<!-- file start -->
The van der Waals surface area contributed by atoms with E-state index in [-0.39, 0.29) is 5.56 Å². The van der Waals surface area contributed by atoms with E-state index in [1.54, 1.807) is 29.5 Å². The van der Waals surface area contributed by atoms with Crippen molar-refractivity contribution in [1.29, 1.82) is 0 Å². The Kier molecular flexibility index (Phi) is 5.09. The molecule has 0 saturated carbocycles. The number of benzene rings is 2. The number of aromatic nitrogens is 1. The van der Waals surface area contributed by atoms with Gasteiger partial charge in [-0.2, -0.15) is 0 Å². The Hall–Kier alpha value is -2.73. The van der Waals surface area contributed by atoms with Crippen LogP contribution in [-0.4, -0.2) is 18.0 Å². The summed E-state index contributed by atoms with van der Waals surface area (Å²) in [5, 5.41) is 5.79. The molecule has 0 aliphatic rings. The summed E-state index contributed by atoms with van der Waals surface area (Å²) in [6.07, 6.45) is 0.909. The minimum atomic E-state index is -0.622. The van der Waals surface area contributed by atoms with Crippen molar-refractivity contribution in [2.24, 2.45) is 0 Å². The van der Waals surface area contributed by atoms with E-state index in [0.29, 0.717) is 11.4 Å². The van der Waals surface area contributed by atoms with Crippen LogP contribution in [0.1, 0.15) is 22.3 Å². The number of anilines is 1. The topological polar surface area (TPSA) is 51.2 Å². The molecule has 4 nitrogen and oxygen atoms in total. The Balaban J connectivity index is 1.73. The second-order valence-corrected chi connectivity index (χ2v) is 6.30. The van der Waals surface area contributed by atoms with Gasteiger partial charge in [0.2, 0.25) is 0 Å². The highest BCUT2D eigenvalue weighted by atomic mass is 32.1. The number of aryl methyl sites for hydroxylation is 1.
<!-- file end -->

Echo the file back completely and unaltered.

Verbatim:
The van der Waals surface area contributed by atoms with E-state index in [-0.39, 0.29) is 5.56 Å². The van der Waals surface area contributed by atoms with E-state index in [1.54, 1.807) is 29.5 Å². The van der Waals surface area contributed by atoms with Crippen molar-refractivity contribution in [1.29, 1.82) is 0 Å². The Kier molecular flexibility index (Phi) is 5.09. The molecule has 0 saturated carbocycles. The number of benzene rings is 2. The number of aromatic nitrogens is 1. The van der Waals surface area contributed by atoms with Gasteiger partial charge in [-0.2, -0.15) is 0 Å². The Hall–Kier alpha value is -2.73. The van der Waals surface area contributed by atoms with Crippen LogP contribution in [-0.4, -0.2) is 18.0 Å². The summed E-state index contributed by atoms with van der Waals surface area (Å²) in [5, 5.41) is 5.79. The molecule has 0 aliphatic rings. The summed E-state index contributed by atoms with van der Waals surface area (Å²) in [6.07, 6.45) is 0.909. The minimum atomic E-state index is -0.622. The van der Waals surface area contributed by atoms with Crippen molar-refractivity contribution in [2.24, 2.45) is 0 Å². The van der Waals surface area contributed by atoms with E-state index in [0.29, 0.717) is 11.4 Å². The van der Waals surface area contributed by atoms with Crippen LogP contribution in [0.1, 0.15) is 22.3 Å². The number of anilines is 1. The topological polar surface area (TPSA) is 51.2 Å². The molecule has 4 nitrogen and oxygen atoms in total. The Balaban J connectivity index is 1.73. The second-order valence-corrected chi connectivity index (χ2v) is 6.30. The van der Waals surface area contributed by atoms with Gasteiger partial charge in [0.2, 0.25) is 0 Å². The highest BCUT2D eigenvalue weighted by atomic mass is 32.1. The number of aryl methyl sites for hydroxylation is 1.